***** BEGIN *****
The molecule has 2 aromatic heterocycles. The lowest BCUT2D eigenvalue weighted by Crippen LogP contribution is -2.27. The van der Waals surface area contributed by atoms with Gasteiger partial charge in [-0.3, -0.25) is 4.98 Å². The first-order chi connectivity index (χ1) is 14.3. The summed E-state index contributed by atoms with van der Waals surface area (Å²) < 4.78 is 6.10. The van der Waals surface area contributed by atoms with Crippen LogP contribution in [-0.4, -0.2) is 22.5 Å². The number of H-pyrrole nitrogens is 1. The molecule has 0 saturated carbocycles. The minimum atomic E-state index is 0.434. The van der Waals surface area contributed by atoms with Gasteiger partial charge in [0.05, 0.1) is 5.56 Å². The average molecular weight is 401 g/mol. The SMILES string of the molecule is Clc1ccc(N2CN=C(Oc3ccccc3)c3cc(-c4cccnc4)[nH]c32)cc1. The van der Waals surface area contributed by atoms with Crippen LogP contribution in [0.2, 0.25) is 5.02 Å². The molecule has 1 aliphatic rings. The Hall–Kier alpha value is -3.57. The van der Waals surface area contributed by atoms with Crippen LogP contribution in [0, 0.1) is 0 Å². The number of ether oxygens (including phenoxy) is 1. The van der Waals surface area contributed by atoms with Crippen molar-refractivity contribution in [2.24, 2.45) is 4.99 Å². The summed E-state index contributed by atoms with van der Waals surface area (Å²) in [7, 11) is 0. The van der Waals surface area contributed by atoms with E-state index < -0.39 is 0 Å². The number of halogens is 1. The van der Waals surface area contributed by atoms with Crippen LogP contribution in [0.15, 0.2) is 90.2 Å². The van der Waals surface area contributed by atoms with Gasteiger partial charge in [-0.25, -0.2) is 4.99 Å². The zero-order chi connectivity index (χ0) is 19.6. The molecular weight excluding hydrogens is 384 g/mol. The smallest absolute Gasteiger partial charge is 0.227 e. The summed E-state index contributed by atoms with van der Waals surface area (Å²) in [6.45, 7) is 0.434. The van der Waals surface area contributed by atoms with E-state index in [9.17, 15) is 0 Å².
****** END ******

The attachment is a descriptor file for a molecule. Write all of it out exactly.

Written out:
The molecule has 2 aromatic heterocycles. The lowest BCUT2D eigenvalue weighted by Crippen LogP contribution is -2.27. The van der Waals surface area contributed by atoms with Gasteiger partial charge in [-0.3, -0.25) is 4.98 Å². The first-order chi connectivity index (χ1) is 14.3. The summed E-state index contributed by atoms with van der Waals surface area (Å²) < 4.78 is 6.10. The van der Waals surface area contributed by atoms with Crippen LogP contribution in [-0.4, -0.2) is 22.5 Å². The number of H-pyrrole nitrogens is 1. The molecule has 0 saturated carbocycles. The minimum atomic E-state index is 0.434. The van der Waals surface area contributed by atoms with Gasteiger partial charge in [0.05, 0.1) is 5.56 Å². The average molecular weight is 401 g/mol. The SMILES string of the molecule is Clc1ccc(N2CN=C(Oc3ccccc3)c3cc(-c4cccnc4)[nH]c32)cc1. The van der Waals surface area contributed by atoms with Crippen LogP contribution in [0.2, 0.25) is 5.02 Å². The molecule has 1 aliphatic rings. The Hall–Kier alpha value is -3.57. The van der Waals surface area contributed by atoms with Crippen LogP contribution in [0, 0.1) is 0 Å². The number of ether oxygens (including phenoxy) is 1. The van der Waals surface area contributed by atoms with Crippen molar-refractivity contribution in [2.24, 2.45) is 4.99 Å². The summed E-state index contributed by atoms with van der Waals surface area (Å²) in [7, 11) is 0. The van der Waals surface area contributed by atoms with E-state index < -0.39 is 0 Å². The number of halogens is 1. The van der Waals surface area contributed by atoms with Crippen LogP contribution in [0.15, 0.2) is 90.2 Å². The van der Waals surface area contributed by atoms with Gasteiger partial charge in [-0.25, -0.2) is 4.99 Å². The zero-order chi connectivity index (χ0) is 19.6. The molecular weight excluding hydrogens is 384 g/mol. The smallest absolute Gasteiger partial charge is 0.227 e. The summed E-state index contributed by atoms with van der Waals surface area (Å²) in [6.45, 7) is 0.434. The van der Waals surface area contributed by atoms with E-state index in [9.17, 15) is 0 Å².